Allowed latest update. System froze. Reboot to contiuous login loop and what do you mean?

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Answer: 1

26 hours ago

Yesterday it said there was an update available, and would I like to install it. Since previously I had issues and an update corrected them, I figured this would help fix the quirky idiosyncrasies and freezes we were experiencing. Wrong. It froze the installation at a prompt to allow Windows fonts. I couldn't select "OK", and I couldn't cancel the install. Everything else was still working, but I couldn't get rid of that update window. I finally decide to power down, but it would not. You could select it from the menu, then you could select power down from the log-out option, but in no instance would it power down. It only kept repeating the cycle. I finally select log-out, which only brought me to the log-in screen, which would not allow me to log in. I powered it down by holding the power button and re-booted. I am now in perpetual log-in loop. I cannot even log in as guest.

I searched "Ubuntu continuous log-in loop" on my XP desktop and began reading results. This is when I find that every remedy is geared to those familiar with Ubuntu. Each one requires typing a line of code in SOMEWHERE. What good is telling someone to type a line of code without telling them how to get where you are supposed to type it in?

"In the grub menu". GRUB menu? What the heck is a grub menu? If I find a grub I feed it to my chickens!

"Look at your dmxp" (Or some such thing. I can't remember now) What the heck is that? Where do I find it? When I do, what the heck am I looking for?

"Look at the logs and xsession errors" ????????!!!!

There are several more such recommendations, all of which have absolutely no meaning to someone who just came on the scene. I was, however, able to glean a few things along the path. First, if you hold the shift key while booting, it will come to GNU GRUB (2.02~beta 2-9ubuntu1.4) I now have 4 options, NONE of which were ever discussed in any of the remedies. I found that if I go to "Advanced Options" I can go into recovery mode. (Which was mentioned in one remedy, but never how to get there!) OK, Recovery mode does not work, so the rest of that remedy is moot. Recovery does not work, period.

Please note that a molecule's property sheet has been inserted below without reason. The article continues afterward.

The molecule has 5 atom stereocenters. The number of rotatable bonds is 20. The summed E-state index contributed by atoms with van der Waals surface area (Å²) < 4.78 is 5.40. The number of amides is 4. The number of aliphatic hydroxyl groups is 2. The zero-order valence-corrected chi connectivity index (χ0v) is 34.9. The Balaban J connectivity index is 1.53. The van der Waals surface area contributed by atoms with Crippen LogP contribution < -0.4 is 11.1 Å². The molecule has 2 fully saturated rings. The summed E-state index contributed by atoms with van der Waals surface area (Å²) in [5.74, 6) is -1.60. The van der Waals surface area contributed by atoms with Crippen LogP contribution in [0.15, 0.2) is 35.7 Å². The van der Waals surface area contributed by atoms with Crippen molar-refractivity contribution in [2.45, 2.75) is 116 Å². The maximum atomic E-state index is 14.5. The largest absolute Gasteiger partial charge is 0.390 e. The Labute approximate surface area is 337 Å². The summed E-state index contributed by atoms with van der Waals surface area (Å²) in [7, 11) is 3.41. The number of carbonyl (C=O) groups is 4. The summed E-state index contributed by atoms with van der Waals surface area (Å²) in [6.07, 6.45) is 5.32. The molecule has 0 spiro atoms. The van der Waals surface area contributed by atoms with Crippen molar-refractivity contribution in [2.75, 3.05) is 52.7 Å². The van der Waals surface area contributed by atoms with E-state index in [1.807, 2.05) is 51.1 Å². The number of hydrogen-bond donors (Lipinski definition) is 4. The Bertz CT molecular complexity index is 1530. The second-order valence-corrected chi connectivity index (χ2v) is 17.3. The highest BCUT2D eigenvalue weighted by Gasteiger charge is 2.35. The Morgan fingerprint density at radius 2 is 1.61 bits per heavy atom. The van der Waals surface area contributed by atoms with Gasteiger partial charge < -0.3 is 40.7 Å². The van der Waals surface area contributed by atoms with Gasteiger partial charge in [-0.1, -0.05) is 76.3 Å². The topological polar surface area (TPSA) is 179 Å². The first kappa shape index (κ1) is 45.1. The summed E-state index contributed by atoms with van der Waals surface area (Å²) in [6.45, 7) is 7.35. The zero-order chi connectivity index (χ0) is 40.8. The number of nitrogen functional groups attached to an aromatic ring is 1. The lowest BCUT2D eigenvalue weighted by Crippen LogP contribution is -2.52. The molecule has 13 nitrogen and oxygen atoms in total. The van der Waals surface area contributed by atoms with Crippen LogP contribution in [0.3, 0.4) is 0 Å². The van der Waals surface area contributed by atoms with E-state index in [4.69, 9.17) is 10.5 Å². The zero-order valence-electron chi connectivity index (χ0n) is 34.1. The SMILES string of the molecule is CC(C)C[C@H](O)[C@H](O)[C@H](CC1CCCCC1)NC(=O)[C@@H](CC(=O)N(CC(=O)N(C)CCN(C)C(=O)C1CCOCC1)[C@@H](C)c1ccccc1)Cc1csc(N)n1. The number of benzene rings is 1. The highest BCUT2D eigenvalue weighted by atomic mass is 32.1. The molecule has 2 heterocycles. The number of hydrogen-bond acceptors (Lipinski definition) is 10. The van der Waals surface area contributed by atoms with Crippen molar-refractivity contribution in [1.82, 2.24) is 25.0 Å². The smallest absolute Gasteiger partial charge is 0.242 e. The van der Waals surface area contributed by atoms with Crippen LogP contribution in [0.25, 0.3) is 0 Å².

PLUS, nobody ever mentioned anywhere at any time about selecting e' to edit the commands before booting or c for a command line". Which one do I need, and what do I do when I get there?

THEN I find ctrlaltf1 somewhere in the quagmire of fixes. AH! This must be where they say to type in the selected codes! What the heck is sudo? Why does it tell me that the line I tired has to be entered manually?

I have now spent more time trying to repair and get this laptop working than I have in actual use. Does it get better from here? All I want to do is get out of continuous log-in loop and have a stable, operating machine.

Do you think that I need to be lead by the hand down the file path of repair? Let me tell you most assuredly, YES!!!!

PLEASE when you give an answer on these forums, give each step, and possibly some explanation of what is happening in said step. I want to understand just what it is I am doing, or about to do.

Do NOT tell me that I need to do a complete install and lose all of the email my wife has saved. If you do, then YOU come HERE and tell her yourself! SURELY there has to be a remedy somewhere to at least get back in, get the emails backed up or off, and then re-install.

Answer: 2

16 hours ago

ha, ha. Question of the day.

I'll give you a possible tip on how to get the emails.

If the /home directory is not encrypted, boot up a live session. This means starting the operating system from a DVD or USB. There you will see the disk with the installed instance of Ubuntu. Enter the /home directory and then the directory of your wife. There you will have to tell the file browser to show you hidden files. In the image below it's at the bottom of the menu with the down arrow.

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Depending on what e-mail client your wifes' using, the mails will be at:

  • default - .local/share/evolution/mail (This means you need to enter the directory ".local", then "share", and so on).

  • thunderbird - .thunderbird - and then it may be in different places and you may need to look for it, but by dafault it will be in a directory with a name ending in ".default", then "Mail", possibly also "ImapMail" if she uses the IMAP protocol.

  • some other client - .someOtherClient - and then an appropriate subdirectory path

From her home directory you she may also want some other things like photos, music, documents, etc. Good news is that if the system was not configured by a creative IT genius, everything should be in her home subdirectory. I strongly advise you backup the whole home directory, ie. the one which has the name of your wife.

Now, if the /home directory is encrypted, you should be able to enter it from a live session (same as with me first tip for non-encrypted one) after entering the encryption password, which most likely is the root password of the Ubuntu instance, if the /home directory was created at the same time. If you have problems with that, you'll surely come back with feedback.

That's all the tips I can give you. I hope they help. But first of all, I hope you manage to fix your Ubuntu.

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